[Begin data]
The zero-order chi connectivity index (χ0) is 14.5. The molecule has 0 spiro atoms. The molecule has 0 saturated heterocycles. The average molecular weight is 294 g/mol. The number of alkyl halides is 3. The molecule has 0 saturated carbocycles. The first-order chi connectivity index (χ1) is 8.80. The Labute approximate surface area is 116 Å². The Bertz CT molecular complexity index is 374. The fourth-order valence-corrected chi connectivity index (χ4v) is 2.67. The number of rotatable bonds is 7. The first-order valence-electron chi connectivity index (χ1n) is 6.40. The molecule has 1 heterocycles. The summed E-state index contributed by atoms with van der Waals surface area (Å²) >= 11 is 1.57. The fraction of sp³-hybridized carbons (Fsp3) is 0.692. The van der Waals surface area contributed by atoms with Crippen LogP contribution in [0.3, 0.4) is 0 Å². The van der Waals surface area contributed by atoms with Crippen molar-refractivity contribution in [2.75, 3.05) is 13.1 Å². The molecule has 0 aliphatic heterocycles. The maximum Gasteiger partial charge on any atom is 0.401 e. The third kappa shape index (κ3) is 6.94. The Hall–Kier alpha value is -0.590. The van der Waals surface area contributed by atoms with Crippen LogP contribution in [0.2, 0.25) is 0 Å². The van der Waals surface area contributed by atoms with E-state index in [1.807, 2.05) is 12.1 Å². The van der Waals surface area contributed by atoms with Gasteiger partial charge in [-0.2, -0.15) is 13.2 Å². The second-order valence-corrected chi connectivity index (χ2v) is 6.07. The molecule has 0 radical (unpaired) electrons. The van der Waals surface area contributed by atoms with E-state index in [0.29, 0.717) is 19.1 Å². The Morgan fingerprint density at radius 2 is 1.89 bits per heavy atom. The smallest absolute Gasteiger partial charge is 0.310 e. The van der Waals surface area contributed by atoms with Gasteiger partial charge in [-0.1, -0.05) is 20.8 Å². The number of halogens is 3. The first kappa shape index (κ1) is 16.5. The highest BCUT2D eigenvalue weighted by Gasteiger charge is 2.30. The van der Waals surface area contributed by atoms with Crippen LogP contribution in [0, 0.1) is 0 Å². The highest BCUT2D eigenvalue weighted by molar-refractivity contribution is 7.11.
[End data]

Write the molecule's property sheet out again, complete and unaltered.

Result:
The zero-order chi connectivity index (χ0) is 14.5. The molecule has 0 spiro atoms. The molecule has 0 saturated heterocycles. The average molecular weight is 294 g/mol. The number of alkyl halides is 3. The molecule has 0 saturated carbocycles. The first-order chi connectivity index (χ1) is 8.80. The Labute approximate surface area is 116 Å². The Bertz CT molecular complexity index is 374. The fourth-order valence-corrected chi connectivity index (χ4v) is 2.67. The number of rotatable bonds is 7. The first-order valence-electron chi connectivity index (χ1n) is 6.40. The molecule has 1 heterocycles. The summed E-state index contributed by atoms with van der Waals surface area (Å²) >= 11 is 1.57. The fraction of sp³-hybridized carbons (Fsp3) is 0.692. The van der Waals surface area contributed by atoms with Crippen LogP contribution in [0.3, 0.4) is 0 Å². The van der Waals surface area contributed by atoms with Crippen molar-refractivity contribution in [2.75, 3.05) is 13.1 Å². The molecule has 0 aliphatic heterocycles. The maximum Gasteiger partial charge on any atom is 0.401 e. The third kappa shape index (κ3) is 6.94. The Hall–Kier alpha value is -0.590. The van der Waals surface area contributed by atoms with Crippen LogP contribution in [0.2, 0.25) is 0 Å². The van der Waals surface area contributed by atoms with E-state index in [1.807, 2.05) is 12.1 Å². The van der Waals surface area contributed by atoms with Gasteiger partial charge in [-0.2, -0.15) is 13.2 Å². The second-order valence-corrected chi connectivity index (χ2v) is 6.07. The molecule has 0 radical (unpaired) electrons. The van der Waals surface area contributed by atoms with E-state index in [0.29, 0.717) is 19.1 Å². The Morgan fingerprint density at radius 2 is 1.89 bits per heavy atom. The smallest absolute Gasteiger partial charge is 0.310 e. The van der Waals surface area contributed by atoms with Gasteiger partial charge in [-0.1, -0.05) is 20.8 Å². The number of halogens is 3. The first kappa shape index (κ1) is 16.5. The highest BCUT2D eigenvalue weighted by Gasteiger charge is 2.30. The van der Waals surface area contributed by atoms with Crippen LogP contribution in [0, 0.1) is 0 Å². The highest BCUT2D eigenvalue weighted by molar-refractivity contribution is 7.11.